Out of more than 33 million people living with HIV and AIDS worldwide, women account for about 52%. In sub-Saharan Africa, however, the scales are tipping. There, 60% of those fighting against this disease are women and girls. Because of their biology, women are at a higher risk of contracting HIV in the first place. Circumstances in many parts of Africa are exacerbating this imbalance and making things especially difficult for those hoping to control the spread of the virus, as illustrated by the story of Mma Oganne.

Mma was a married mother of four when she tested for HIV. She did not even believe that the disease existed before she was diagnosed, let alone consider that she was at risk. Because she lived in rural Botswana, this may have been a result of a lack of education in the area. Another troubling possibility, however, is that she believed the theories of AIDS denialists such as former South African president Thabo Mbeki, who insist that HIV does not lead to AIDS and can be cured by home remedies such as lemon, garlic, and olive oil. Some others say that AIDS does not exist at all, or denounce life-saving antiretroviral drugs as poison and claim that they cause, rather than treat, AIDS. 

When two of her children were consistently sickly and frail, Mma took them to a health clinic where all three of them tested positive. Her husband’s reaction to the news then added insult to injury; he told her that he was going to get tested and never came back home. Even more unfair is the fact that he was almost certainly the one to infect her. Mma’s husband is a mineworker, currently one of Africa’s populations at the highest risk of contracting HIV. Mineworkers often are away from home for long periods of time, sometimes in different countries altogether. Many of them have relationships with women living near the mines where they work and end up bringing STIs back home with them. This is likely the situation with Mma, who then passed the disease on to her children when they were born.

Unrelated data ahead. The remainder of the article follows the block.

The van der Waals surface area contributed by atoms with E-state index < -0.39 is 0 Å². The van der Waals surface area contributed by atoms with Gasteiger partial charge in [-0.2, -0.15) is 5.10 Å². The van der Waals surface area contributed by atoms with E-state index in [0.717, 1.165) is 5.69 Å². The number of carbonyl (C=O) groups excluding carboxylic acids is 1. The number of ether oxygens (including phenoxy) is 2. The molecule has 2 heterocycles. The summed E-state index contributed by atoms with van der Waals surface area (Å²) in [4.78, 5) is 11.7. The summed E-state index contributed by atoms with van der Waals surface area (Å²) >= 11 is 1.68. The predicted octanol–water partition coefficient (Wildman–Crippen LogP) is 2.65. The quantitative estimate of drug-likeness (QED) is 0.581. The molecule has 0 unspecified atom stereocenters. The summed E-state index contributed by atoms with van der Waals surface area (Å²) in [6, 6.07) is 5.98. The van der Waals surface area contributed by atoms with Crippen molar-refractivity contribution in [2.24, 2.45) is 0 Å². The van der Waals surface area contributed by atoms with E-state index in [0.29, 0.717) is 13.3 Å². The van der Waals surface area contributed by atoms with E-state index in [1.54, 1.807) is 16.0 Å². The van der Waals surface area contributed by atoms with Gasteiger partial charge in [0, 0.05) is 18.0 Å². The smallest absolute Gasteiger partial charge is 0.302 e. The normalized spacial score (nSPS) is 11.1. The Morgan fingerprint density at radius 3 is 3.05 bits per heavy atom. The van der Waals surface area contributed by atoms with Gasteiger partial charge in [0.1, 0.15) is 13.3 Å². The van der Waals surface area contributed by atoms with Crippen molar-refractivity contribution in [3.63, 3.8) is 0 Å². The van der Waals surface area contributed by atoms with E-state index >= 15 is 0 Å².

The bright spot in this story is that Mma was able to obtain antiretroviral drugs for her children. For many people, there is no clinic close enough to visit on a regular basis in order to obtain the medicine. For others, the medicine is available nearby, but they do not have the money to pay for it. At first, she refused to take the drugs for fear of alienating herself from the community. The stigma of having AIDS in much of Africa is so powerful that most refuse even to get tested to avoid suspicion. Once she saw the dramatic change in her children’s health, however, she rethought her decision.

 Being HIV positive is enough to handle without such large societal problems making things worse. Issues like social stigma, lack of access to care, the spread of inaccurate information, and so many others are tying the hands of people trying to make things better in Africa. Big changes need to made in places like Botswana, especially for women like Mma, if the spread of HIV is ever going to be controlled. This is something to think about on Women and Girls HIV/AIDS Awareness Day while people the world over are fighting to gain ground in the struggle against this disease.

http://www.unaids.org/en/strategygoalsby2015/womenandgirls/

 http://www.pbs.org/wgbh/rxforsurvival/series/video/botswana1_qt_h.html

http://www.nytimes.com/2006/06/04/opinion/04moore.html

http://baywood.metapress.com/app/home/contribution.asp?referrer=parent&backto=issue,10,12;journal,81,161;linkingpublicationresults,1:300313,1

The BLC would like to thank Rachel Corrado for her contribution to our blog, and her ongoing volunteer efforts to serve people living with HIV.